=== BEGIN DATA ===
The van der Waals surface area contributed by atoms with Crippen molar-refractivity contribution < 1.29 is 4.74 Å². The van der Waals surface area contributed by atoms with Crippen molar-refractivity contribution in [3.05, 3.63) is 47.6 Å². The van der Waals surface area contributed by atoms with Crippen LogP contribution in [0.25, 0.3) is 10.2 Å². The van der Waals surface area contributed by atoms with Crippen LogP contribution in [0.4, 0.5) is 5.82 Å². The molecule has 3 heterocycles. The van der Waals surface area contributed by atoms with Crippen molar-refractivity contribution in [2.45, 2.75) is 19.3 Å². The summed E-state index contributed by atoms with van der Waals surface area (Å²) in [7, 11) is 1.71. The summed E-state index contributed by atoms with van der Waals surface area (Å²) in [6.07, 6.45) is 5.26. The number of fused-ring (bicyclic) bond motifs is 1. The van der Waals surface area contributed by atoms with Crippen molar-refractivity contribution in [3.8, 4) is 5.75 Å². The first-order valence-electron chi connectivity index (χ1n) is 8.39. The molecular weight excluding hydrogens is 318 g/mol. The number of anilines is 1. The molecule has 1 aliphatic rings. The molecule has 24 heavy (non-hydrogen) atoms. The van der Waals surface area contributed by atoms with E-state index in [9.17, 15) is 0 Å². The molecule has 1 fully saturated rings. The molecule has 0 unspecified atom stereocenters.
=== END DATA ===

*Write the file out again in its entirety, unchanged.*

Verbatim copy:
The van der Waals surface area contributed by atoms with Crippen molar-refractivity contribution < 1.29 is 4.74 Å². The van der Waals surface area contributed by atoms with Crippen molar-refractivity contribution in [3.05, 3.63) is 47.6 Å². The van der Waals surface area contributed by atoms with Crippen LogP contribution in [0.25, 0.3) is 10.2 Å². The van der Waals surface area contributed by atoms with Crippen LogP contribution in [0.4, 0.5) is 5.82 Å². The molecule has 3 heterocycles. The van der Waals surface area contributed by atoms with Crippen molar-refractivity contribution in [2.45, 2.75) is 19.3 Å². The summed E-state index contributed by atoms with van der Waals surface area (Å²) in [7, 11) is 1.71. The summed E-state index contributed by atoms with van der Waals surface area (Å²) in [6.07, 6.45) is 5.26. The number of fused-ring (bicyclic) bond motifs is 1. The van der Waals surface area contributed by atoms with Crippen molar-refractivity contribution in [3.8, 4) is 5.75 Å². The first-order valence-electron chi connectivity index (χ1n) is 8.39. The molecular weight excluding hydrogens is 318 g/mol. The number of anilines is 1. The molecule has 1 aliphatic rings. The molecule has 24 heavy (non-hydrogen) atoms. The van der Waals surface area contributed by atoms with E-state index in [9.17, 15) is 0 Å². The molecule has 1 fully saturated rings. The molecule has 0 unspecified atom stereocenters.